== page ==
(b) For a health benefit plan issued to an association, if the association meets the definition of a large group association in subsection (1) of this section, and the issuer filed the rates for the association as a single case large group, an issuer must submit with its rate filing evidence or documentation of the association’s status as an “employer” under 29 U.S.C.S. 1002(5). The commissioner will accept a letter from the U.S. Department of Labor certifying this status as sufficient documentation.

On December 11, the OIC repealed this association rating standard and enacted new small group rules that take effect January 11, 2014. The new rules repealed the rule quoted above. The notice explained that rule was “not substantially different from that published” on October 2nd, which contained exactly the same words. So I guess the emergency is over and the provision is gone; but, of course, it’s not. Why? The Commissioner explained that the rules were not substantially different even though they used the same words because “the federal standard still applies.” What?

Imagine you are trying to determine new rates for an association health plan. You go to a lot of meetings and rules are proposed, then different ones are adopted as emergency rules effective three days after publication. Later, you get an email announcing repeal of the emergency rating standard. Then you’re advised that the rule isn’t necessary because it’s already the federal standard. You most certainly would seek a chiropractic adjustment.

Would you ask “what federal standard?” Would you search for the federal regulation that banned consideration of association member group size in rating? Would you start looking for the federal composite rating rules?

Would you still wonder why small employers start boiling tar when you say health plan? Would you be surprised to learn that I have absolutely no idea what kind of small group plan can still be sold in Washington? Somebody call me a doctor!

(I don’t have any in my network.)


Washingtonians can feel all “mavericky” compared to other states where Insurance Commissioners have honored the President’s attempt to meet his original commitment to policyholders (remember “grandfathered plans?”).

["Mavericky" - "An adjective used to describe an action that may not make any sense, but is definitely different." (from the Urban Dictionary)].

The California Insurance Commissioner’s positive response to President Obama was covered in the last post. Here’s the response from Washington’s “conservative” neighbor – Oregon.

“(Salem) — Oregon’s insurance commissioner announced Friday she is giving insurance companies the option to extend health plans in the individual and small group markets for up to another year, through Dec. 31, 2014.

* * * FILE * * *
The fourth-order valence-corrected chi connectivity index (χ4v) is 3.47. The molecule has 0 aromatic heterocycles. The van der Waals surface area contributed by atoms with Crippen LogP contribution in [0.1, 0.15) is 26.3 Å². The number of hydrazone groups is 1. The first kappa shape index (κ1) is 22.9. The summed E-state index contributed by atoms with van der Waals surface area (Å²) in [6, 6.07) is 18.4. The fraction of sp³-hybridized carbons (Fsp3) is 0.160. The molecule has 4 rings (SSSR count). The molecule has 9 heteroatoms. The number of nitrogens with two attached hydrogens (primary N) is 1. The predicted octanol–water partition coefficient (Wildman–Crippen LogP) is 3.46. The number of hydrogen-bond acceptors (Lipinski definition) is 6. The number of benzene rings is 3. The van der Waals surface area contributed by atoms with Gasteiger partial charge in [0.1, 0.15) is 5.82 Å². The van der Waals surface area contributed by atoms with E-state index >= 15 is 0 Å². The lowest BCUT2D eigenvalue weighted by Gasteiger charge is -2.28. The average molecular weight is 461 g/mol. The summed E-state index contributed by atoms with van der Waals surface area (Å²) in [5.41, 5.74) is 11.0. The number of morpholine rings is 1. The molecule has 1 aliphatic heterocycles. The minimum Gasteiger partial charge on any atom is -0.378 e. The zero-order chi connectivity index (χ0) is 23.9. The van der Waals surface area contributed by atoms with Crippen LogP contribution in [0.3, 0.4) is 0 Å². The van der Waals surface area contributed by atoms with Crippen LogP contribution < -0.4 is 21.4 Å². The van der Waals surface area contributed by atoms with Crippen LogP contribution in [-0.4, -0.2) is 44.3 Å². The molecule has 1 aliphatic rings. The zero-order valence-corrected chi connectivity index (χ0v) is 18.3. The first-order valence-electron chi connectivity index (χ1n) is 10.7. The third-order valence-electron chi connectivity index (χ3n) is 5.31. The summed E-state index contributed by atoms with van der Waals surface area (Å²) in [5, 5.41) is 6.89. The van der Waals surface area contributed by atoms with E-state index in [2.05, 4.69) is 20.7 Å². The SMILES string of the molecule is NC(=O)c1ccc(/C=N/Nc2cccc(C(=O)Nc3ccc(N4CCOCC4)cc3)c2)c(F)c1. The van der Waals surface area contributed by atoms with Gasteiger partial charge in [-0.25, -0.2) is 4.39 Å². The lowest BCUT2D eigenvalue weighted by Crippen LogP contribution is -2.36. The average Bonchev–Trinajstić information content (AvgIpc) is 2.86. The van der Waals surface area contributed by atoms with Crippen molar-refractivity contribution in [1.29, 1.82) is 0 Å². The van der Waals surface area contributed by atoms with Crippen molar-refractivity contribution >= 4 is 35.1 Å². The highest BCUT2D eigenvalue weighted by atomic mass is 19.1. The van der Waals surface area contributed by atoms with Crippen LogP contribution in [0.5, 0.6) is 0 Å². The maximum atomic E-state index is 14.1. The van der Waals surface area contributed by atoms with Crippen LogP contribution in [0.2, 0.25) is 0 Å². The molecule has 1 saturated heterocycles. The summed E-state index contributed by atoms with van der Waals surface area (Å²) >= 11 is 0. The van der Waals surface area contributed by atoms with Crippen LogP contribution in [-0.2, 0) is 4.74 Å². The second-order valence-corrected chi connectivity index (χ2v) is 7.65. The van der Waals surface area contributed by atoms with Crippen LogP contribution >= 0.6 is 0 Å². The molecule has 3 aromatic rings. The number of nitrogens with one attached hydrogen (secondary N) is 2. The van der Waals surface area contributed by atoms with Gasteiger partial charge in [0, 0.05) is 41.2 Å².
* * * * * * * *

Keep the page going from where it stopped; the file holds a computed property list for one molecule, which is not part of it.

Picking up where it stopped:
The decision affects plans in place as of Oct. 1, 2013, that would otherwise be canceled because they do not meet minimum coverage requirements and financial protections under the Affordable Care Act.

“If an insurer chooses to offer extensions, it will need to notify the Oregon Insurance Division and contact customers directly about their options,” Insurance Commissioner Laura Cali said. Cali expects the division will provide insurers with more detailed guidance next week.

Cali made her decision in response to President Obama’s announcement Thursday that federal regulators would allow states to decide whether insurers can extend plans that were in effect on Oct. 1.

Cali said staying in the same plan may not be the best option for many Oregonians.

“The new plans offered in 2014 offer more benefits and financial protections, and many Oregonians will qualify for premium help through Cover Oregon,” she said. “I strongly urge consumers to shop around and find the plan that works best for them and their families.”

Federal subsidies to lower insurance costs are available only to people who buy new plans with essential benefits through Cover Oregon, the state’s health insurance marketplace. People should apply as soon as possible to take advantage of federal tax credits that start Jan. 1, 2014. Contact Cover Oregon at

About 5 percent of all Oregonians buy individual health plans because they are self-employed, unemployed, or their employer doesn’t offer coverage. About 145,000 of these Oregonians will need to shop for new coverage. Most are in plans currently scheduled to end Dec. 31, 2013. Another 193,000 Oregonians are covered by small employer plans that are currently scheduled to end on their renewal date, which may be as early as Dec. 31, 2013.”

Still no word on how the Washington Insurance Commissioner plans on sustaining emergency rules ending many small group plans now that grounds for the rules have evaporated.

Few commercial insurers have received regulatory approval for ANY renewal plans for Washington’s small business community which are expiring in January, 2014 – apparently, insurers have forgotten how to design and price health plans for Washington’s market.